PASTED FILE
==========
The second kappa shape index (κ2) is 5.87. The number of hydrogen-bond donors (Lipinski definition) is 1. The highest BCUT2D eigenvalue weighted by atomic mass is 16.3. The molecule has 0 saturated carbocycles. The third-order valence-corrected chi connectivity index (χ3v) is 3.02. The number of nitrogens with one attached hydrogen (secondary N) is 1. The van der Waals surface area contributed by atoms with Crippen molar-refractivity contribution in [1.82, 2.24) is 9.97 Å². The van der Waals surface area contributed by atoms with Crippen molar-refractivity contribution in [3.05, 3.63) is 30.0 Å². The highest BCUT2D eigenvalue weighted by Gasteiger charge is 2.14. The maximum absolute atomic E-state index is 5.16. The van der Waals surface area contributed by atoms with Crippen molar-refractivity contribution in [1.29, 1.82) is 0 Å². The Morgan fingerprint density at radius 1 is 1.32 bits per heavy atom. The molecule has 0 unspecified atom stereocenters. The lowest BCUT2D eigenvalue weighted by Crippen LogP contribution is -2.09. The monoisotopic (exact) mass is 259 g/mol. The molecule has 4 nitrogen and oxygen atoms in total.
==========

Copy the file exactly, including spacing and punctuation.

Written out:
The second kappa shape index (κ2) is 5.87. The number of hydrogen-bond donors (Lipinski definition) is 1. The highest BCUT2D eigenvalue weighted by atomic mass is 16.3. The molecule has 0 saturated carbocycles. The third-order valence-corrected chi connectivity index (χ3v) is 3.02. The number of nitrogens with one attached hydrogen (secondary N) is 1. The van der Waals surface area contributed by atoms with Crippen molar-refractivity contribution in [1.82, 2.24) is 9.97 Å². The van der Waals surface area contributed by atoms with Crippen molar-refractivity contribution in [3.05, 3.63) is 30.0 Å². The highest BCUT2D eigenvalue weighted by Gasteiger charge is 2.14. The maximum absolute atomic E-state index is 5.16. The van der Waals surface area contributed by atoms with Crippen molar-refractivity contribution in [1.29, 1.82) is 0 Å². The Morgan fingerprint density at radius 1 is 1.32 bits per heavy atom. The molecule has 0 unspecified atom stereocenters. The lowest BCUT2D eigenvalue weighted by Crippen LogP contribution is -2.09. The monoisotopic (exact) mass is 259 g/mol. The molecule has 4 nitrogen and oxygen atoms in total.